Listening to deaf children’s needs

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In Switzerland many deaf pupils go to mainstream schools. But the Swiss Federation of the Deaf says that many pupils struggle with this approach. It wants a more bilingual concept, with equal weight given to both sign and the spoken language.

It is an overcast late summer day at the Hans Asper school house in Wollishofen, a suburb of Zurich. But it is not stopping the game of football. It is a scene that could be replayed a thousand times over across Switzerland – except there is one difference. Some of the pupils are deaf or hard of hearing.

They attend SEK 3, a special needs secondary school that is embedded into a mainstream institute.

“The pupils have the opportunity, whether they are hard of hearing or deaf, whether they need sign language or not, to come into contact with the hearing community and the whole youth culture, simplyeverything that is commonplace in a regular state school,” Peter Bachmann, SEK3’s co-head tells

Sign language

Depending on their level of deafness, pupils are either partially integrated into regular classes or can attend a bilingual secondary level in both sign language and the spoken. There are currently 37 registered pupils aged 13-15.

This video gives an idea of what lessons are like.

The Hans Asper pupils are in turn encouraged to learn sign language.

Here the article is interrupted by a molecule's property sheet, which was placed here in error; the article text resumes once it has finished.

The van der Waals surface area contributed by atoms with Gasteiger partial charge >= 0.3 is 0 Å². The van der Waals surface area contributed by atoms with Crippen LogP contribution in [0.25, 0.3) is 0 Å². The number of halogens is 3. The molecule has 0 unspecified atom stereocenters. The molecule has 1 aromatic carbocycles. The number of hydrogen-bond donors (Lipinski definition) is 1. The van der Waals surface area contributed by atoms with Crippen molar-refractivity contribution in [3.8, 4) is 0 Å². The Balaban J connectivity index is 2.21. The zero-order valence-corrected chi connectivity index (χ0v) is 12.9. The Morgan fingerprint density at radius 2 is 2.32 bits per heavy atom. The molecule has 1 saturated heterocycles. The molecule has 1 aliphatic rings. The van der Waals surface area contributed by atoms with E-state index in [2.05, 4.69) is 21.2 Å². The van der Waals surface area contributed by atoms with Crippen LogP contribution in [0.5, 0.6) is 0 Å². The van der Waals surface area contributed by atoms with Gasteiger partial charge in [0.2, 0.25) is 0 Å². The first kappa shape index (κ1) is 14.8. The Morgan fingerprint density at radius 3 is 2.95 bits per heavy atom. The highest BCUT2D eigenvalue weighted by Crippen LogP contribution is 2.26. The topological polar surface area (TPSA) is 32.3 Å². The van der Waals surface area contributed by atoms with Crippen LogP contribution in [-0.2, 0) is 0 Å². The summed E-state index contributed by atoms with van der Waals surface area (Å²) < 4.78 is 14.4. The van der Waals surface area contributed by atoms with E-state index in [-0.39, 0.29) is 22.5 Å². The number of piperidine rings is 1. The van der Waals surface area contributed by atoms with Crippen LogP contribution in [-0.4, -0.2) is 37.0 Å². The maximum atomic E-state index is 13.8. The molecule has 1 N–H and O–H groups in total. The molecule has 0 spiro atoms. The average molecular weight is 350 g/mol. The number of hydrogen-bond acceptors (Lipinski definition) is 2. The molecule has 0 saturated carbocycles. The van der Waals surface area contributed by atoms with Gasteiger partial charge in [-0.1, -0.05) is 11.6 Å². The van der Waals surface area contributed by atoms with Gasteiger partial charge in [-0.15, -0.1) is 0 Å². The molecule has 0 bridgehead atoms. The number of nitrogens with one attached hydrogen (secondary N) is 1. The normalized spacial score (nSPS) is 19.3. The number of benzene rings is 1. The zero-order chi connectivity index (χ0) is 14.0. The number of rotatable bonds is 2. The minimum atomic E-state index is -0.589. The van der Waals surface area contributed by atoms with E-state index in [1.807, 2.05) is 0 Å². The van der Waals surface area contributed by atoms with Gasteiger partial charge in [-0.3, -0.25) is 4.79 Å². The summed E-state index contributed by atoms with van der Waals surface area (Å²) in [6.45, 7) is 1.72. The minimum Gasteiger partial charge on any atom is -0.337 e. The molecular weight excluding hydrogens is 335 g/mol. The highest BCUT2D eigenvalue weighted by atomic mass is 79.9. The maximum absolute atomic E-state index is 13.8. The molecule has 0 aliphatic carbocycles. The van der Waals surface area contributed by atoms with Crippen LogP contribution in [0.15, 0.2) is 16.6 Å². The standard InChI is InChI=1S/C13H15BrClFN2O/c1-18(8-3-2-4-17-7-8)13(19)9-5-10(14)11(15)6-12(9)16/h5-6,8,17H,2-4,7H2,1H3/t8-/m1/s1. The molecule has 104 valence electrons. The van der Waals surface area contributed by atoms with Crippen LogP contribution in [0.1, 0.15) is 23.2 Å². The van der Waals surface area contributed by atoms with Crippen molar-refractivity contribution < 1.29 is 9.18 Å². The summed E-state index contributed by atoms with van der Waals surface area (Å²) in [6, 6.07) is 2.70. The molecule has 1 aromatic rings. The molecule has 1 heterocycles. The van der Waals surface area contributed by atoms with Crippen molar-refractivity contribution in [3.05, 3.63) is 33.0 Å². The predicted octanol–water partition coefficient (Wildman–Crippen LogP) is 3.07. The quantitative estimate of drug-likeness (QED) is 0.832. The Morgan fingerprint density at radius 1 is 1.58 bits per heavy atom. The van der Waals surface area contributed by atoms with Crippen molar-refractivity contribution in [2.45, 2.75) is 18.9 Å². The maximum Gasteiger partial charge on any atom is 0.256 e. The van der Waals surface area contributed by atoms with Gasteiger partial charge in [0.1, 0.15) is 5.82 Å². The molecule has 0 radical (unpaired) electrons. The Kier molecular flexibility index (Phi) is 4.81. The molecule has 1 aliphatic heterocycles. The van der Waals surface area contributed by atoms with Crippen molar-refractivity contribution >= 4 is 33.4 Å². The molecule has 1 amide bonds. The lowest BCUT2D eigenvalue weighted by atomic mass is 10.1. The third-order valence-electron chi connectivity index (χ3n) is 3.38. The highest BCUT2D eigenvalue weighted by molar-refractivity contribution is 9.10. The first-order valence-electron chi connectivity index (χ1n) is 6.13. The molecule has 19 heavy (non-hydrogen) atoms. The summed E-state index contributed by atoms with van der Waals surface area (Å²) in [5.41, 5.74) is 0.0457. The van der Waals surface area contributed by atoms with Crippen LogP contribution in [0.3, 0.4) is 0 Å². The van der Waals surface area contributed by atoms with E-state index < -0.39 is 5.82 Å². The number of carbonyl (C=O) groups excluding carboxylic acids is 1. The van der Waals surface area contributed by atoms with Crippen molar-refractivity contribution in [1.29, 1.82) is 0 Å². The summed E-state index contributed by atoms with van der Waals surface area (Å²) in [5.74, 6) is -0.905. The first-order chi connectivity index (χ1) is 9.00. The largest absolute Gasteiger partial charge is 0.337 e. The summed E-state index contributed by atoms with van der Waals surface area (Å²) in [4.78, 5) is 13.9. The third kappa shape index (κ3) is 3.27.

The third part of the SEK3 is a residential group for pupils who come from further afield than Zurich.

The whole embedded plus bilingual concept makes the SEK3 pretty unique, its co-head Bachmann explains. There are only two further institutions offering a bilingual education in the German-speaking part of Switzerland.

Mainstream schooling

“Normally children who are hearing-impaired are integrated into a local mainstream class and only taught in the spoken language,” says Martina Raschle of the Swiss Federation of the Deaf via email.

This goes against the United Nations Convention on the Rights of Persons with Disabilities, signed by Switzerland, which states that deaf children should have access to bilingual lessons with sign language if needed, she adds.

Deaf children often struggle to follow regular classes, plus there is also a lack of properly trained sign language teachers. Many feel isolated as the only deaf child in the class.

The federation shares the scientific view that learning both sign language and the spoken language encourages the linguistic development of deaf children and improves their educational chances. It would like to see a proper bilingual concept across Switzerland. This could be having a school like the SEK3 in each canton. It would follow the current integrative approach for special needs education, but also give deaf pupils the chance to meet with peers, which is important for their identity, Raschle says.


There are no official statistics in Switzerland, but the Swiss Federation of the Deaf estimates there are an estimated 10,000 deaf people in Switzerland, with a further 600,000 classified as hard of hearing in a population of eight million.